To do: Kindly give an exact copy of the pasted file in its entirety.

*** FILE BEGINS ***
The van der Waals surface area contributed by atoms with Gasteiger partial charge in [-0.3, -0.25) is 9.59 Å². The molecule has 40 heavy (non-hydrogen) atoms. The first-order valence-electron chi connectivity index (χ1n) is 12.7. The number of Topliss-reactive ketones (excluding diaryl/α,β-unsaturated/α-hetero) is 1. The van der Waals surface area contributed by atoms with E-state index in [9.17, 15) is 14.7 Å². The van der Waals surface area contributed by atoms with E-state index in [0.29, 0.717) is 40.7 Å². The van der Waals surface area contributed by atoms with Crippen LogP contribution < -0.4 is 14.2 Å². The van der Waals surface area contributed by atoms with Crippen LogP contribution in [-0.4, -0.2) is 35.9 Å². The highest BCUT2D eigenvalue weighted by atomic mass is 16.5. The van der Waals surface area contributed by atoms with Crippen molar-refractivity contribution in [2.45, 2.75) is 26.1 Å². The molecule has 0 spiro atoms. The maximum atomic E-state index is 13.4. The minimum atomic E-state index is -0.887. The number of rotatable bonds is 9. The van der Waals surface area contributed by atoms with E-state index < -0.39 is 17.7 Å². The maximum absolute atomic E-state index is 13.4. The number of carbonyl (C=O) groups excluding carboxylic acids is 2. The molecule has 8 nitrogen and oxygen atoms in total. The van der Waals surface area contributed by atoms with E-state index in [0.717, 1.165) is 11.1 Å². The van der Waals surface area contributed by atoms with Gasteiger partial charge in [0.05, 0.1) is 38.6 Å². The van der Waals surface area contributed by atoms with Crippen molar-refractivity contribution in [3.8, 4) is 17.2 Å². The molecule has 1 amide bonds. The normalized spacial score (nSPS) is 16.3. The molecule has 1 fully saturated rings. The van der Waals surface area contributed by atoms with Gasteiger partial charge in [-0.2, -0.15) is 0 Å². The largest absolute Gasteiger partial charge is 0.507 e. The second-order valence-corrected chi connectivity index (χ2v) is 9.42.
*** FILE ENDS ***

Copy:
The van der Waals surface area contributed by atoms with Gasteiger partial charge in [-0.3, -0.25) is 9.59 Å². The molecule has 40 heavy (non-hydrogen) atoms. The first-order valence-electron chi connectivity index (χ1n) is 12.7. The number of Topliss-reactive ketones (excluding diaryl/α,β-unsaturated/α-hetero) is 1. The van der Waals surface area contributed by atoms with E-state index in [9.17, 15) is 14.7 Å². The van der Waals surface area contributed by atoms with E-state index in [0.29, 0.717) is 40.7 Å². The van der Waals surface area contributed by atoms with Crippen LogP contribution < -0.4 is 14.2 Å². The van der Waals surface area contributed by atoms with Crippen LogP contribution in [-0.4, -0.2) is 35.9 Å². The highest BCUT2D eigenvalue weighted by atomic mass is 16.5. The van der Waals surface area contributed by atoms with Crippen molar-refractivity contribution in [2.45, 2.75) is 26.1 Å². The molecule has 0 spiro atoms. The maximum atomic E-state index is 13.4. The minimum atomic E-state index is -0.887. The number of rotatable bonds is 9. The van der Waals surface area contributed by atoms with E-state index < -0.39 is 17.7 Å². The maximum absolute atomic E-state index is 13.4. The number of carbonyl (C=O) groups excluding carboxylic acids is 2. The molecule has 8 nitrogen and oxygen atoms in total. The van der Waals surface area contributed by atoms with E-state index in [0.717, 1.165) is 11.1 Å². The van der Waals surface area contributed by atoms with Gasteiger partial charge in [0.05, 0.1) is 38.6 Å². The van der Waals surface area contributed by atoms with Crippen molar-refractivity contribution in [3.8, 4) is 17.2 Å². The molecule has 1 amide bonds. The normalized spacial score (nSPS) is 16.3. The molecule has 1 fully saturated rings. The van der Waals surface area contributed by atoms with Gasteiger partial charge in [-0.2, -0.15) is 0 Å². The largest absolute Gasteiger partial charge is 0.507 e. The second-order valence-corrected chi connectivity index (χ2v) is 9.42.